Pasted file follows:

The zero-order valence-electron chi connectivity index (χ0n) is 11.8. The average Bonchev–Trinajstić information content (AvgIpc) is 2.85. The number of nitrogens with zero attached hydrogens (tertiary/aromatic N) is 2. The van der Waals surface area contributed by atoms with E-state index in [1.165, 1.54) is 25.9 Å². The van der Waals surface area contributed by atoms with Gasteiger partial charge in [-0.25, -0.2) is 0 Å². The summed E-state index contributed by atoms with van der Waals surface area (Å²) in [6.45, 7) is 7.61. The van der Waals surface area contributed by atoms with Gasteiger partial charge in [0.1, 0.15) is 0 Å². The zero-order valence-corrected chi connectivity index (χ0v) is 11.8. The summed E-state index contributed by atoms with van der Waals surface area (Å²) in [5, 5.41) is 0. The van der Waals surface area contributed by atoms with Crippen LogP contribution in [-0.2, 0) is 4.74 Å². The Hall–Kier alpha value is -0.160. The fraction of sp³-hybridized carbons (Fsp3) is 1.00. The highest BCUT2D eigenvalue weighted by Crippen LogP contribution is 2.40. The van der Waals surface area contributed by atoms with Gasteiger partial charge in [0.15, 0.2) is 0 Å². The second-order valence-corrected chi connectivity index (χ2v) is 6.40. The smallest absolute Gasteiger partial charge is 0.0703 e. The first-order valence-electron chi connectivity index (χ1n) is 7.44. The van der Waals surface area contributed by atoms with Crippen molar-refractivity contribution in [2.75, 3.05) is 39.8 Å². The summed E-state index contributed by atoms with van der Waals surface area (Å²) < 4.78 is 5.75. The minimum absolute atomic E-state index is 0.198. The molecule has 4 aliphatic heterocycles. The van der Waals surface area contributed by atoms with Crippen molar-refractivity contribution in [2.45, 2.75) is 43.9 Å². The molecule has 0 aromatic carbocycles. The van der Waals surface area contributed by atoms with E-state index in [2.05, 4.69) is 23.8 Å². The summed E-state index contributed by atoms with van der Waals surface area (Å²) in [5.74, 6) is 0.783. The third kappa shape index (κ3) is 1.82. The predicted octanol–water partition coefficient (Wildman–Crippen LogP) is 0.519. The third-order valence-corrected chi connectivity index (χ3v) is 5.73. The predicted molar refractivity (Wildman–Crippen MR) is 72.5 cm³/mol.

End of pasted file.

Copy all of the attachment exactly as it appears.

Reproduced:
The zero-order valence-electron chi connectivity index (χ0n) is 11.8. The average Bonchev–Trinajstić information content (AvgIpc) is 2.85. The number of nitrogens with zero attached hydrogens (tertiary/aromatic N) is 2. The van der Waals surface area contributed by atoms with E-state index in [1.165, 1.54) is 25.9 Å². The van der Waals surface area contributed by atoms with Gasteiger partial charge in [-0.25, -0.2) is 0 Å². The summed E-state index contributed by atoms with van der Waals surface area (Å²) in [6.45, 7) is 7.61. The van der Waals surface area contributed by atoms with Gasteiger partial charge in [0.1, 0.15) is 0 Å². The zero-order valence-corrected chi connectivity index (χ0v) is 11.8. The summed E-state index contributed by atoms with van der Waals surface area (Å²) in [5, 5.41) is 0. The van der Waals surface area contributed by atoms with Crippen LogP contribution in [-0.2, 0) is 4.74 Å². The Hall–Kier alpha value is -0.160. The fraction of sp³-hybridized carbons (Fsp3) is 1.00. The highest BCUT2D eigenvalue weighted by Crippen LogP contribution is 2.40. The van der Waals surface area contributed by atoms with Gasteiger partial charge in [0.15, 0.2) is 0 Å². The second-order valence-corrected chi connectivity index (χ2v) is 6.40. The smallest absolute Gasteiger partial charge is 0.0703 e. The first-order valence-electron chi connectivity index (χ1n) is 7.44. The van der Waals surface area contributed by atoms with Crippen molar-refractivity contribution in [2.75, 3.05) is 39.8 Å². The summed E-state index contributed by atoms with van der Waals surface area (Å²) < 4.78 is 5.75. The minimum absolute atomic E-state index is 0.198. The molecule has 4 aliphatic heterocycles. The van der Waals surface area contributed by atoms with Crippen molar-refractivity contribution in [2.45, 2.75) is 43.9 Å². The molecule has 0 aromatic carbocycles. The van der Waals surface area contributed by atoms with E-state index in [2.05, 4.69) is 23.8 Å². The summed E-state index contributed by atoms with van der Waals surface area (Å²) in [5.74, 6) is 0.783. The third kappa shape index (κ3) is 1.82. The predicted octanol–water partition coefficient (Wildman–Crippen LogP) is 0.519. The third-order valence-corrected chi connectivity index (χ3v) is 5.73. The predicted molar refractivity (Wildman–Crippen MR) is 72.5 cm³/mol.